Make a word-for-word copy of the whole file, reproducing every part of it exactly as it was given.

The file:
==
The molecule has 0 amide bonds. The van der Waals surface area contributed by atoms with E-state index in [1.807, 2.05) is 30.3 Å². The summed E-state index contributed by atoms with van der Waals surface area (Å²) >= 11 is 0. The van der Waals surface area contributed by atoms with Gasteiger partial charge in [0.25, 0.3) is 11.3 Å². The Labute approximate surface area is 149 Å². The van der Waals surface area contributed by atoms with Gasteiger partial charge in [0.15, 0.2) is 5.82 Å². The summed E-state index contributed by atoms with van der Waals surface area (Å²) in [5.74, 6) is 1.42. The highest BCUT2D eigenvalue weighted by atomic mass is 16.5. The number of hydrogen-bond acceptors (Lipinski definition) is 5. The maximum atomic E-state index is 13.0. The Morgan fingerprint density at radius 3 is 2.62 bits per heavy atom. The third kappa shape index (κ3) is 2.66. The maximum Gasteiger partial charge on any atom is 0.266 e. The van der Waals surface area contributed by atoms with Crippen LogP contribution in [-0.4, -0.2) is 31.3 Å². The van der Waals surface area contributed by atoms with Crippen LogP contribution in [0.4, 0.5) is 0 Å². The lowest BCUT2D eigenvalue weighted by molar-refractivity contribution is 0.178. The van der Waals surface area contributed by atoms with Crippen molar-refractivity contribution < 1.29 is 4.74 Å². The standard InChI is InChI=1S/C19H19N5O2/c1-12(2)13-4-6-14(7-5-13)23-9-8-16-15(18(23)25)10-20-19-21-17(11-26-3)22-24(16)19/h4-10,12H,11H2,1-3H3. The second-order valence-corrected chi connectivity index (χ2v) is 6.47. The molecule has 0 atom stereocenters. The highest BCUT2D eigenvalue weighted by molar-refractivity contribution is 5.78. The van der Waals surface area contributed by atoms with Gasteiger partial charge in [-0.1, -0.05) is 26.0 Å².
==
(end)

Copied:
The molecule has 0 amide bonds. The van der Waals surface area contributed by atoms with E-state index in [1.807, 2.05) is 30.3 Å². The summed E-state index contributed by atoms with van der Waals surface area (Å²) >= 11 is 0. The van der Waals surface area contributed by atoms with Gasteiger partial charge in [0.25, 0.3) is 11.3 Å². The Labute approximate surface area is 149 Å². The van der Waals surface area contributed by atoms with Gasteiger partial charge in [0.15, 0.2) is 5.82 Å². The summed E-state index contributed by atoms with van der Waals surface area (Å²) in [5.74, 6) is 1.42. The highest BCUT2D eigenvalue weighted by atomic mass is 16.5. The number of hydrogen-bond acceptors (Lipinski definition) is 5. The maximum atomic E-state index is 13.0. The Morgan fingerprint density at radius 3 is 2.62 bits per heavy atom. The third kappa shape index (κ3) is 2.66. The maximum Gasteiger partial charge on any atom is 0.266 e. The van der Waals surface area contributed by atoms with Crippen LogP contribution in [-0.4, -0.2) is 31.3 Å². The van der Waals surface area contributed by atoms with Crippen LogP contribution in [0.4, 0.5) is 0 Å². The lowest BCUT2D eigenvalue weighted by molar-refractivity contribution is 0.178. The van der Waals surface area contributed by atoms with Crippen molar-refractivity contribution < 1.29 is 4.74 Å². The standard InChI is InChI=1S/C19H19N5O2/c1-12(2)13-4-6-14(7-5-13)23-9-8-16-15(18(23)25)10-20-19-21-17(11-26-3)22-24(16)19/h4-10,12H,11H2,1-3H3. The second-order valence-corrected chi connectivity index (χ2v) is 6.47. The molecule has 0 atom stereocenters. The highest BCUT2D eigenvalue weighted by molar-refractivity contribution is 5.78. The van der Waals surface area contributed by atoms with Gasteiger partial charge in [-0.1, -0.05) is 26.0 Å².